Julliene 3-4 cups of peeled dead green papaya (1/16- 1/8″ strips) (probably not available in a regular grocery store). To do this the Thai way, peel the whole papaya. Hold the whole papaya in one hand with the stem end facing towards you. Take a straight bladed knife and quickly chop parallel cuts into the papaya as you turn it. When you have chopped it sufficiently take a coarse vegetable peeler and peel off the no julliened strips. A coarse shredder is not really sufficiently thin, but “any som tam ส้มตำ is better than no som tam” no?

Picture of Julliened strips

In batches take the papaya and pound them medium gently in the mortar until slightly translucent. Place them in a serving dish. When all the papaya is pounded make sure it is well mixed. Taste it. It should be peppery, garlicy, and a bit fishy. Usually I have to add some more fish sauce  and sometimes lime juice. The traditional recipe calls for a bit of raw cane sugar (jaggery). I generally leave it out.

Chopped tomato’s and a bit of parsley or celery leaves make good garni . T

Green papaya can be hard on the digestive track due to enzymes. You should probably hold back on this and limit yourself to less than a cup a day. It can cause sores just like pineapple and green mango.

แซบหลาย (f)saep (r)lai


ตำ Tam (the “T” is pronounced as a plosive predental a hard D like in “Tortilla” ) is a style of cooking, or spicing.
The best known version of this is Green Papaya Salad, Somtam. In Thai this salad has some other names, Tam Bakhung. Bakhung is Lao for papaya. In Thai papaya is “malakoh” and another name is Malakoh Bok Bok. “Bok Bok” is the sound of the pestle in the mortar. I could be reading this wrong but it has some less than faint sexual overtones. The pestle “saag” is slang for penis, pot is slang for vagina. Occasionally when I talk about buying a Thai mortar and pestle the day before my wedding it gets a bit of attention.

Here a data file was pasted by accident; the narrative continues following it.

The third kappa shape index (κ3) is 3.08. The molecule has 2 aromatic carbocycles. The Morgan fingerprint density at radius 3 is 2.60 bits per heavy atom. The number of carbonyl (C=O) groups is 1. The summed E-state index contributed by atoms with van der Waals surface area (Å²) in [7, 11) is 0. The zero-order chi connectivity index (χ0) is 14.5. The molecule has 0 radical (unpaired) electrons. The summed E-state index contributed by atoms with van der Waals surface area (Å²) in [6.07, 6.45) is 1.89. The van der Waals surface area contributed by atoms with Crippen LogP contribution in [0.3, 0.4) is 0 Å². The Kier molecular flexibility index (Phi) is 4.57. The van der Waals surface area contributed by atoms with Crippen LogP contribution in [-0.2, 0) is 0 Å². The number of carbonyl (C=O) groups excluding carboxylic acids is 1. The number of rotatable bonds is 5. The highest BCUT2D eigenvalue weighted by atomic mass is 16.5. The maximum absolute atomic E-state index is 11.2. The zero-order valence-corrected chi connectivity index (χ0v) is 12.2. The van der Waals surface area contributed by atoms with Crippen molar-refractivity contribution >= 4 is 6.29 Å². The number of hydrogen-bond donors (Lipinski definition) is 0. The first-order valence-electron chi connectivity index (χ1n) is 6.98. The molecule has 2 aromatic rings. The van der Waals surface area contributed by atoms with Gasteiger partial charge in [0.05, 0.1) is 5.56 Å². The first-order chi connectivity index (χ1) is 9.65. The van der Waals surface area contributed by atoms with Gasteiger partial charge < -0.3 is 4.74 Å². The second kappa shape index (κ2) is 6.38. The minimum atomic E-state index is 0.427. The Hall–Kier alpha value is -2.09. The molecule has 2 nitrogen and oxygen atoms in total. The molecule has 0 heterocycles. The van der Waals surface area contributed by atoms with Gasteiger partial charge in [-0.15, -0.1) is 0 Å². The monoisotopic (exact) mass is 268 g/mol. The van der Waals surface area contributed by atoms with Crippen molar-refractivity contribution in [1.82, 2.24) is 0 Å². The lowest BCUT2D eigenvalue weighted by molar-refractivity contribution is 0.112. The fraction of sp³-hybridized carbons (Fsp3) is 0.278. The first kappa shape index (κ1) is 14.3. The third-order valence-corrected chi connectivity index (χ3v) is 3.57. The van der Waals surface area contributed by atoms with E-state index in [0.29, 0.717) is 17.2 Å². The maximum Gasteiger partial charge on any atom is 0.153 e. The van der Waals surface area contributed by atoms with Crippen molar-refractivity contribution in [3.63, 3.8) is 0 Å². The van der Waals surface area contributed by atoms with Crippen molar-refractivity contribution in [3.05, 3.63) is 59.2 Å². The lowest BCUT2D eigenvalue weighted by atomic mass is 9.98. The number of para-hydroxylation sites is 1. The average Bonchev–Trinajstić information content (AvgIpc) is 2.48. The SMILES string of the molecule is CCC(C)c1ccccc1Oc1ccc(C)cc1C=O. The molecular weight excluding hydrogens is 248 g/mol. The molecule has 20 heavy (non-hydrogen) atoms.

Tam, basic recipe:
Fish Paste or Shrimp Paste
Fish Sauce ( you can skip the paste, but you will make characterless Tam)
Garlic, raw
Hot Pepper, Back when I had a chilli pequin plant this was the only dish where I got it really spicy.
Lime juice. You see this translated as lemon juice, but its a bad translation in the US. Use limes.
This picture is of green mango salad, not green papaya. Our local grocery store had them in 2.2 pound bags. The were probably chill damaged or something. They did not have a price. Usually I walk past unpriced produce. But these were dead green mangos. What a treat! Don’t eat too many unless you like ulcers.
In order for this to seem really authentic these days it seems to need some salted land crab. Generally I stay away from this authenticity unless given no choice.
Since Tam is a style of cooking you can do a lot of different things with it. Carrot is a great vege for it. I like adding a bit of shredded turnip to just about any tam. But straight turnip is not great. Tam chicken feet can be had. I have seen chunks of cooked liver tam in the market. Noodles get tammed pretty frequently. Corn, fruit, foot long beans, cucumber, shrimp, the list goes on and on. If you want to see pictures do a picture google search for ตำ .